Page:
Conductor Nguyen Thi Hai Yen: Using music to convey love to the community

Nguyen Thi Hai Yen, the conductor of Da Dang (Diversity) Choir, has persisted with bringing opera and chorus closer to audiences as well as making opportunities for non-professional art practitioners to perform as real artists.

Conductor Nguyen Thi Hai Yen: Using music to convey love to the community
Conductor Nguyen Thi Hai Yen

The international chorus programme, entitled ‘The colours of love’, has taken place with endless applause and lots of emotional tears. The audiences were surprised at their creativity in the last performance, entitled ‘Circle of life’, which featured the sound of rain and wind as well as the stamping noises of deers, elephants and horses. After the show, conductor Yen shared that she was very happy as working with special partners

She talks with Nhan Dan (People) Newspaper about her community music projects.

In the last two years, many music projects which you participated in, such as the performance of Matilda and ‘Khong gia dinh’ (Without Familiy) and the charity concert ‘Giac mo cho em’ (Dream for you), received enthusiastic response from audiences with tickets having sold out. What do you remember most about these projects?

I remember the teaching of new songs to the main characters most as I participated in arranging the orchestras. It was not difficult to help them learn by heart the lyrics although they had to sing in English. The most difficult thing is to teach children how to express the characters’ personalities properly. Being assigned to play Jerome’s adoptive father, a villain in the orchestra ‘Without Family’, Huu Bao, who has a beautiful voice with a way of singing like an angle, said: “I cannot sing as if I am shouting. I have never sung like that. I am not that person”. He could not change his way of singing for many training sessions.

Such cases are not uncommon. I had to spend a lot of time talking and hearing his shares, and then analysing the character and helping him realise his responsibility for the work that he received. Thanks to great efforts from him and myself, audiences had a chance to enjoy the dramatic singing of Jerome.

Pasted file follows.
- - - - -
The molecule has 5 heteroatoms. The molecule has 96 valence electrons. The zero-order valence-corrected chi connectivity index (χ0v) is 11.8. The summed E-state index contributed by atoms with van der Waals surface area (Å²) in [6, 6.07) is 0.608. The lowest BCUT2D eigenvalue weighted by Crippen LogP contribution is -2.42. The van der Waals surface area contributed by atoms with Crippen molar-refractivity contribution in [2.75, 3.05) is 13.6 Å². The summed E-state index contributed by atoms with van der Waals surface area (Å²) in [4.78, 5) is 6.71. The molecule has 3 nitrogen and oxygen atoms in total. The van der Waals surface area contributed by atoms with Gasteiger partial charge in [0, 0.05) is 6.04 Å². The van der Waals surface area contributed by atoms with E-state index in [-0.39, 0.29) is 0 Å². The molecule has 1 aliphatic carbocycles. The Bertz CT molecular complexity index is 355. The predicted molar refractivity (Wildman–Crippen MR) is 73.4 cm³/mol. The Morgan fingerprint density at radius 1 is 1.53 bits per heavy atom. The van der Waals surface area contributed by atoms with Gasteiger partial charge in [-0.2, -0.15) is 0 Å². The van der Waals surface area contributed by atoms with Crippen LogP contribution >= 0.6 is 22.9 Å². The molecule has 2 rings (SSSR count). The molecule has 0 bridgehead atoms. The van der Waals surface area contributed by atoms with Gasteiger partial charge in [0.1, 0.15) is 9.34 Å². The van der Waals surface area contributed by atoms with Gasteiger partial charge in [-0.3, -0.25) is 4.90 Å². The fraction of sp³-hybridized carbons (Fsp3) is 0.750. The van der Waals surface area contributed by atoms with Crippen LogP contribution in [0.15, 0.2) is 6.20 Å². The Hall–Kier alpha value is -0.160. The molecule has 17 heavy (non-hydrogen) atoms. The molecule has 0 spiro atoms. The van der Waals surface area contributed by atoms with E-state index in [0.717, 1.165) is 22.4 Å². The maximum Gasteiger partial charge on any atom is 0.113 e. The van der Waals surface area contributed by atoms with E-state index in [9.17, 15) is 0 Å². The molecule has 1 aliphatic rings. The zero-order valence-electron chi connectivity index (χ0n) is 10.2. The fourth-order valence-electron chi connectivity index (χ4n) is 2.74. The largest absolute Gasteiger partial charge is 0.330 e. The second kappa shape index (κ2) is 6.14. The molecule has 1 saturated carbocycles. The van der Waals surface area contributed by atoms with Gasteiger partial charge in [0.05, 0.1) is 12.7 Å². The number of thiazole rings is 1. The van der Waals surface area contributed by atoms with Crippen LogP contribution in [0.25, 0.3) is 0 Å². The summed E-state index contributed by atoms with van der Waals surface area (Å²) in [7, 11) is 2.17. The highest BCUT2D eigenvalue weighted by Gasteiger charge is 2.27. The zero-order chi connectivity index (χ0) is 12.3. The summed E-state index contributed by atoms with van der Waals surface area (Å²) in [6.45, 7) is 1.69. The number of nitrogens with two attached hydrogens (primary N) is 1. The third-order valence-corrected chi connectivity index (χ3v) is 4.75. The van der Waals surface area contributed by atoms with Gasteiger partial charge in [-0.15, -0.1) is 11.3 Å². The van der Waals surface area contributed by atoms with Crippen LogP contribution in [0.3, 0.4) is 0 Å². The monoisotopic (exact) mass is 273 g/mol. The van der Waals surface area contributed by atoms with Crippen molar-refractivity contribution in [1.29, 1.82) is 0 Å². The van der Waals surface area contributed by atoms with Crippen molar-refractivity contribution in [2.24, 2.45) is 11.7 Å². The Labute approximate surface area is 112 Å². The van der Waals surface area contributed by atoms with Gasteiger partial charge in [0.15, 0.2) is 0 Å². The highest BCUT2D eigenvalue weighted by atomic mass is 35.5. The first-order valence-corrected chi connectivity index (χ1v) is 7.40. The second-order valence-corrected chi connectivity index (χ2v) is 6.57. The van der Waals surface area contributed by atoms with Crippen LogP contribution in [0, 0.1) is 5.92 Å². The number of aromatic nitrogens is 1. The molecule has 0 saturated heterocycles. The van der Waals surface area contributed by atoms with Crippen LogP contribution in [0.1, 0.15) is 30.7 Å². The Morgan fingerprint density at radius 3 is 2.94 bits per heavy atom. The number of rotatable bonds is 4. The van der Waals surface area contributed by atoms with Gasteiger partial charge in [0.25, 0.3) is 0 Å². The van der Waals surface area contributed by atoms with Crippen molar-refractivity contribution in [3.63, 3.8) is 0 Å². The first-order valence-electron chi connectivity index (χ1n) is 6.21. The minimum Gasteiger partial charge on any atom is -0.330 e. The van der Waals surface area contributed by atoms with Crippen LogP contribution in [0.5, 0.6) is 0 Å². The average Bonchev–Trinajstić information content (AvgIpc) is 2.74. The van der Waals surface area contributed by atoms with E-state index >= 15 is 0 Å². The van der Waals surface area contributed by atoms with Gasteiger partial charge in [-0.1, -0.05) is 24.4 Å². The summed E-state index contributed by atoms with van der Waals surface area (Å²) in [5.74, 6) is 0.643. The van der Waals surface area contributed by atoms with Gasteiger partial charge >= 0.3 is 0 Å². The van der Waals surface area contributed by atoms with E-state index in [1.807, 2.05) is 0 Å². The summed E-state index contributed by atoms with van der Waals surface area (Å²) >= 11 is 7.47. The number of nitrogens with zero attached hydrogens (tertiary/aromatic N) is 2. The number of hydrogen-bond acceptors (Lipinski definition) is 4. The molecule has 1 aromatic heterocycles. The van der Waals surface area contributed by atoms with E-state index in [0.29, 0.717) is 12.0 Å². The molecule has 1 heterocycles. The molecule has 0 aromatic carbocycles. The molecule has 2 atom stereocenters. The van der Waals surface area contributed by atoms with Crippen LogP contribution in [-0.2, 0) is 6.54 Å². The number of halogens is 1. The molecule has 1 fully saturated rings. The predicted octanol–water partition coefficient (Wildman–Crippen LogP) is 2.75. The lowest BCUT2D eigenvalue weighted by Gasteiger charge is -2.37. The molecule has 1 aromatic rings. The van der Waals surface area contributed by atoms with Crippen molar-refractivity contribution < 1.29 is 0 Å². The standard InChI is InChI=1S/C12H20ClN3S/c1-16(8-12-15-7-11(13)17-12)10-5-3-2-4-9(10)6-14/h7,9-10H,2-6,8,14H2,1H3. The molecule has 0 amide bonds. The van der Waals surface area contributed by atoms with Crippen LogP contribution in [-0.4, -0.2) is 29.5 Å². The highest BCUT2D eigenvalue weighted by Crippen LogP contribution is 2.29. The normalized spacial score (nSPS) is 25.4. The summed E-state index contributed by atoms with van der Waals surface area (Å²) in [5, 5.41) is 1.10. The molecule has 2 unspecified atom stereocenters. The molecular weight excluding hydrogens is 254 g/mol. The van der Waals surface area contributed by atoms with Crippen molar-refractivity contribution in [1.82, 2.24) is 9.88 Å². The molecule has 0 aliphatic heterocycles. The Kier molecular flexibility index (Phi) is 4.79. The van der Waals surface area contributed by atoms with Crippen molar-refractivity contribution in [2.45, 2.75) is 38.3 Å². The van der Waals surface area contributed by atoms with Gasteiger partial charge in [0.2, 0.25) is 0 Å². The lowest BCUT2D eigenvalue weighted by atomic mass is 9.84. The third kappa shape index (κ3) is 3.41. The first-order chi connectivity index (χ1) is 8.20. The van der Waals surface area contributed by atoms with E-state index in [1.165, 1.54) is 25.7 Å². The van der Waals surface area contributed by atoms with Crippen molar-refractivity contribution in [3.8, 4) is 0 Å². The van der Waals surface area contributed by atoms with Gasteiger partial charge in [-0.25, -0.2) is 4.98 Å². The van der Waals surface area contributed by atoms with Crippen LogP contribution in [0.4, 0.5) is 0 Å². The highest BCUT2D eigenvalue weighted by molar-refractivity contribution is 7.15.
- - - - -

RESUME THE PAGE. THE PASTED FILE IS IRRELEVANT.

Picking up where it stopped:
I was very happy and felt my work was extremely meaningful as I witnessed the ability of my students to controlling themselves and express the characters’ personalities and sing with great passion and high sense of responsibilities.

You have successfully organised the charity concert ‘Dream for you’. What were the special features of participants in the project?

The concert ‘Dream for you’ featured the participation of special actors and actresses. Most of them performed on a big stage for the first time. They had to learn new songs and dances, along with meeting new teachers and friends. Several students came to Hanoi from distant provinces to practice. However, when they stood on stage, they smiled happily. They realised the significance of what they do for the community and society. The donors for the project were also very special. Most of them refused the announcement of their names or thanks.

 

Despite being busy with their works, teachers participated in the setting the stage and performances enthusiastically.

I remember you said that you did not have very strict requirements for members for your music projects. Could you talk more about this?

They are community projects for amateur artists, so we could not make high requests at first. The important purpose of these projects is bringing new types of music and arts closer to the public. They also create opportunities for more people to approach, enjoy and experience things that were supposed to be for professional artists. After each project, participants found themselves more confident and mature as well as having more love for music.

In the first year, it was very difficult to find people who loved music and were willing to join projects. However, there were over 600 applications for this year’s events. The increase of participants showed the spread of inspiration in community-based music projects to all people. However, I think the greatest value that the projects brought about is that through the practice together, the members have learned discipline, the skills of teamwork, the love and respect for the things around them as well as realise their music dreams.

Are you increasingly determined to pursue the path of developing community-based arts, particularly music?

Yes, that is the career that I chose to pursue. For me, the music or arts exist and are meaningful if they can serve the community and bring about good values. Children will learn more living skills through the artistic experience.

I want to use music and the knowledges that I have collected to convey the love, optimism and confidence to all people as well as help them find the innocence, clarity and peace in their soul. 

Nguyen Thi Hai Yen graduated in Orchestra Conducting major from the Vietnam National Academy of Music in 2010 and completed her master’s degree programme in 2012.

She arranged performances at the Asia – Pacific Arts Festivals in Malaysia, Singapore and Hongkong (China) from 2014 to 2016. From 2017 to now, Yen is one of founders and conductor of the first elderly choir in Vietnam, named ‘Golden Age’.

Since 2019, she has become the conductor of the Da Dang (Diversity) Choir with members in different communities, including teenagers, people with disabilities, children, elderlies, ethnic minority people, LGBT (lesbian, gay, bisexual, transgender) people, and domestic violence victims.

Nhan Dan

 
 
 
 
 
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